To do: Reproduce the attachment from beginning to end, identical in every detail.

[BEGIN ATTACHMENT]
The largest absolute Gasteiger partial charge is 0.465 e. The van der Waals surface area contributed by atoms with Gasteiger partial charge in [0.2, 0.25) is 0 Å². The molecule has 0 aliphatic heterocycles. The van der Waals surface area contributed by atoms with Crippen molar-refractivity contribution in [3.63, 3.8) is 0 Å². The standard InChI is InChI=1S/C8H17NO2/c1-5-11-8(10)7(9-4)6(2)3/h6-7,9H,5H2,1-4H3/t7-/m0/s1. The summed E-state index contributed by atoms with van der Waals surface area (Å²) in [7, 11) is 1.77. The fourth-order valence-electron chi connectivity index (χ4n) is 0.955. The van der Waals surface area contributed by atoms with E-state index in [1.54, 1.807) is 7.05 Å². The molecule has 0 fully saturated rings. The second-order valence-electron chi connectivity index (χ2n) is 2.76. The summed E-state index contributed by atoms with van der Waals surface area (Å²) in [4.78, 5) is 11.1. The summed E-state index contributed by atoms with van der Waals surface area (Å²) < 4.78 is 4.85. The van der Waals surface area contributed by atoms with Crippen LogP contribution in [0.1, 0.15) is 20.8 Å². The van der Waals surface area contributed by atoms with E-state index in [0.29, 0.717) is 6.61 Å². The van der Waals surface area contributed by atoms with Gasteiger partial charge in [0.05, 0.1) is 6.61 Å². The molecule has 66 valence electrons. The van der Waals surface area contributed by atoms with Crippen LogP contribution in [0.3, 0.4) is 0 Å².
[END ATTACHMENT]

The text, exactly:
The largest absolute Gasteiger partial charge is 0.465 e. The van der Waals surface area contributed by atoms with Gasteiger partial charge in [0.2, 0.25) is 0 Å². The molecule has 0 aliphatic heterocycles. The van der Waals surface area contributed by atoms with Crippen molar-refractivity contribution in [3.63, 3.8) is 0 Å². The standard InChI is InChI=1S/C8H17NO2/c1-5-11-8(10)7(9-4)6(2)3/h6-7,9H,5H2,1-4H3/t7-/m0/s1. The summed E-state index contributed by atoms with van der Waals surface area (Å²) in [7, 11) is 1.77. The fourth-order valence-electron chi connectivity index (χ4n) is 0.955. The van der Waals surface area contributed by atoms with E-state index in [1.54, 1.807) is 7.05 Å². The molecule has 0 fully saturated rings. The second-order valence-electron chi connectivity index (χ2n) is 2.76. The summed E-state index contributed by atoms with van der Waals surface area (Å²) in [4.78, 5) is 11.1. The summed E-state index contributed by atoms with van der Waals surface area (Å²) < 4.78 is 4.85. The van der Waals surface area contributed by atoms with Crippen LogP contribution in [0.1, 0.15) is 20.8 Å². The van der Waals surface area contributed by atoms with E-state index in [0.29, 0.717) is 6.61 Å². The van der Waals surface area contributed by atoms with Gasteiger partial charge in [0.05, 0.1) is 6.61 Å². The molecule has 66 valence electrons. The van der Waals surface area contributed by atoms with Crippen LogP contribution in [0.3, 0.4) is 0 Å².